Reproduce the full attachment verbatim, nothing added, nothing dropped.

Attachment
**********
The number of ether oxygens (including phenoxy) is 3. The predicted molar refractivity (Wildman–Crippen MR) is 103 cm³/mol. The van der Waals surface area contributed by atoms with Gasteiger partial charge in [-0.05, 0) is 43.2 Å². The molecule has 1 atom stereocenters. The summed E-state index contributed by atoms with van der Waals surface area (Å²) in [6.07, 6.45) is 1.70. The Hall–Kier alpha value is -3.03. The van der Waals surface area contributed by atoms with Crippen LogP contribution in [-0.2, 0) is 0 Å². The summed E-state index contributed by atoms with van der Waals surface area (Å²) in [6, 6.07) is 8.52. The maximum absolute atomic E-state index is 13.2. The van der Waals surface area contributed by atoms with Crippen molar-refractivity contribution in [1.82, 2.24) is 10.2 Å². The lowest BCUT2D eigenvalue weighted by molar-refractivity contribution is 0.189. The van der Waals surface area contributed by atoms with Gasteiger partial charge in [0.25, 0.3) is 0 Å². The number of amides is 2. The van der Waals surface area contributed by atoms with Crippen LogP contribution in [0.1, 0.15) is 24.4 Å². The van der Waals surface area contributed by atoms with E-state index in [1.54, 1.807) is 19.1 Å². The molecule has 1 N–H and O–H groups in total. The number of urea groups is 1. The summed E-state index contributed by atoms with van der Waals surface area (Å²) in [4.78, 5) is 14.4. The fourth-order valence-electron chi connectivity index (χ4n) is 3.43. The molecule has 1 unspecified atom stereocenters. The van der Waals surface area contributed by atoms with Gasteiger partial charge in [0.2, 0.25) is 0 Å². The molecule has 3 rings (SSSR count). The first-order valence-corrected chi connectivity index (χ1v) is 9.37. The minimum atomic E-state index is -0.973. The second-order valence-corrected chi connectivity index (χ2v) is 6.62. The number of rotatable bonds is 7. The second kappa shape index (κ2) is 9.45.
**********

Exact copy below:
The number of ether oxygens (including phenoxy) is 3. The predicted molar refractivity (Wildman–Crippen MR) is 103 cm³/mol. The van der Waals surface area contributed by atoms with Gasteiger partial charge in [-0.05, 0) is 43.2 Å². The molecule has 1 atom stereocenters. The summed E-state index contributed by atoms with van der Waals surface area (Å²) in [6.07, 6.45) is 1.70. The Hall–Kier alpha value is -3.03. The van der Waals surface area contributed by atoms with Crippen LogP contribution in [-0.2, 0) is 0 Å². The summed E-state index contributed by atoms with van der Waals surface area (Å²) in [6, 6.07) is 8.52. The maximum absolute atomic E-state index is 13.2. The van der Waals surface area contributed by atoms with Crippen molar-refractivity contribution in [1.82, 2.24) is 10.2 Å². The lowest BCUT2D eigenvalue weighted by molar-refractivity contribution is 0.189. The van der Waals surface area contributed by atoms with Gasteiger partial charge in [0.25, 0.3) is 0 Å². The number of amides is 2. The van der Waals surface area contributed by atoms with Crippen LogP contribution in [0.1, 0.15) is 24.4 Å². The van der Waals surface area contributed by atoms with E-state index in [1.54, 1.807) is 19.1 Å². The molecule has 1 N–H and O–H groups in total. The number of urea groups is 1. The summed E-state index contributed by atoms with van der Waals surface area (Å²) in [4.78, 5) is 14.4. The fourth-order valence-electron chi connectivity index (χ4n) is 3.43. The molecule has 1 unspecified atom stereocenters. The van der Waals surface area contributed by atoms with Gasteiger partial charge in [0.2, 0.25) is 0 Å². The molecule has 3 rings (SSSR count). The first-order valence-corrected chi connectivity index (χ1v) is 9.37. The minimum atomic E-state index is -0.973. The second-order valence-corrected chi connectivity index (χ2v) is 6.62. The number of rotatable bonds is 7. The second kappa shape index (κ2) is 9.45.